This track is usually the most popular with children as, for many, it is “the most fun” of the three tracks. It is recommended that no more than six students ride this track at any one time.

Ensure the pump track designers and builders are in conversation with the bike provider to ensure the track is designed to suit the children’s bikes you will purchase. Different bikes have different centres of gravity, and it is recommended that you have a child’s bike available on-site while you are building.

Construction of the Pump Track

  • Made mainly from dirt and some limestone along the top
  • It is NOT a jump track
  • Recommend getting a BMX club or professional provider to design and build
  • Cost varies from $3,000 to $8,000 depending on the size and region
  • The size of areas depends on what schools have available but approx. 20m by 20m. Some are as small as 5m by 15m if that is all the available space

A small number of schools have built asphalt pump tracks; see here.

The Bike Skills Track

This comprises a limestone track that takes the rider over several obstacles. This track is often the most challenging, requiring the rider to concentrate and ride very slowly. It is particularly good for improving hand-eye coordination.

This see-saw is the most challenging and popular obstacle for children. It is recommended that no more than six students ride this track at any one time.

A few schools have gone for asphalt as this reduces ongoing maintenance needed.

Construction of the Skills Track

  • Limestone is recommended
  • Features wooden skinnies, slalom, seesaw and other skills-related activities
  • Strongly recommend getting this built by an experienced provider
  • Approx costs $6,000 to $10,000 depending on size, number of obstacles and region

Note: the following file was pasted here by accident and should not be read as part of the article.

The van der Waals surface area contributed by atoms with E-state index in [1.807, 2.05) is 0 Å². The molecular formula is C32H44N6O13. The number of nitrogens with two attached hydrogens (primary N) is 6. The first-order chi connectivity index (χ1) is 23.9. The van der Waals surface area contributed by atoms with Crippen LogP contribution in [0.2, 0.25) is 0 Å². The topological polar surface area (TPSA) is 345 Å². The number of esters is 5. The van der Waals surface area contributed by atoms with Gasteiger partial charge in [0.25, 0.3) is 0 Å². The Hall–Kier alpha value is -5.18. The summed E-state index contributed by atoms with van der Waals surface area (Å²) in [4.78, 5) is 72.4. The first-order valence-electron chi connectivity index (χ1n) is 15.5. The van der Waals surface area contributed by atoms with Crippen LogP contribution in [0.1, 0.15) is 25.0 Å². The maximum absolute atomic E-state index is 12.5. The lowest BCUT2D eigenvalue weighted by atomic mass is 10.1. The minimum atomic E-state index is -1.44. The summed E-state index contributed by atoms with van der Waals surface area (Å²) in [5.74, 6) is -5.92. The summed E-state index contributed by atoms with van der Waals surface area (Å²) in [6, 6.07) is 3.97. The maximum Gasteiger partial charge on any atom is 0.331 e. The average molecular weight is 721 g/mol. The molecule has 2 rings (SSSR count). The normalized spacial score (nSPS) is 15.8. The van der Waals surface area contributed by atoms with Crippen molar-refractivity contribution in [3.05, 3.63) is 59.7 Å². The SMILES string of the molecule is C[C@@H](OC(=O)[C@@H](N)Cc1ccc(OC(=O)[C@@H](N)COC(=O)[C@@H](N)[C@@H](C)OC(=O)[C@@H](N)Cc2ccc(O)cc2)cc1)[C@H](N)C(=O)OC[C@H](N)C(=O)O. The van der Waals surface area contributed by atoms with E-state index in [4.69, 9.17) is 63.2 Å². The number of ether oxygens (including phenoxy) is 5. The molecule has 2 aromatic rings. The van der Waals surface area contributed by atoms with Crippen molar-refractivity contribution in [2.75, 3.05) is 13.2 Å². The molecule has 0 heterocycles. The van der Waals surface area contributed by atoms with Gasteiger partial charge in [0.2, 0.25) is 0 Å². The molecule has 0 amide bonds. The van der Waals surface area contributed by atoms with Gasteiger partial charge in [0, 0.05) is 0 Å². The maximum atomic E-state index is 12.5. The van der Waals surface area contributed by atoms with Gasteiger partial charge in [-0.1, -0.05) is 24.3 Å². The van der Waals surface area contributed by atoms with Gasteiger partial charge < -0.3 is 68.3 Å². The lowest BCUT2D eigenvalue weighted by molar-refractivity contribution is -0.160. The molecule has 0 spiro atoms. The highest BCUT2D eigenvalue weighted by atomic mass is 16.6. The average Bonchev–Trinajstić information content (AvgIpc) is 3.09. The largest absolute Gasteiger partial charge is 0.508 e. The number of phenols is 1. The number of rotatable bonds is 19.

• The size of areas depends on what schools have available, but approx 10m by 30m

See our very detailed guide: How to build a Skills Track.

Cycle Skills Training

It is strongly recommended to have intro cycle skills training on-site for all students from the track’s first opening. These trainers might also be able to help oversee the fitting of the helmets, help children select the correct size bike to ride, explain to teachers and students how to ride the different tracks, teach basic bike riding skills, as well as introduce some bike exercises and games for the students.

We recommend that schools contact their local cycle skill providers (usually the local council, Regional Sports Trust or Police) in advance to have this training booked from the start.

Auckland Transport funds Cycle Skills Training at all the Auckland Bikes in Schools projects in Auckland. Many regional or local councils such as Wellington, Palmerston North and Christchurch support their local Bikes in Schools projects with cycle skills training for students and staff.

Costs and Funding

What are the approx costs for an average school of 300 students?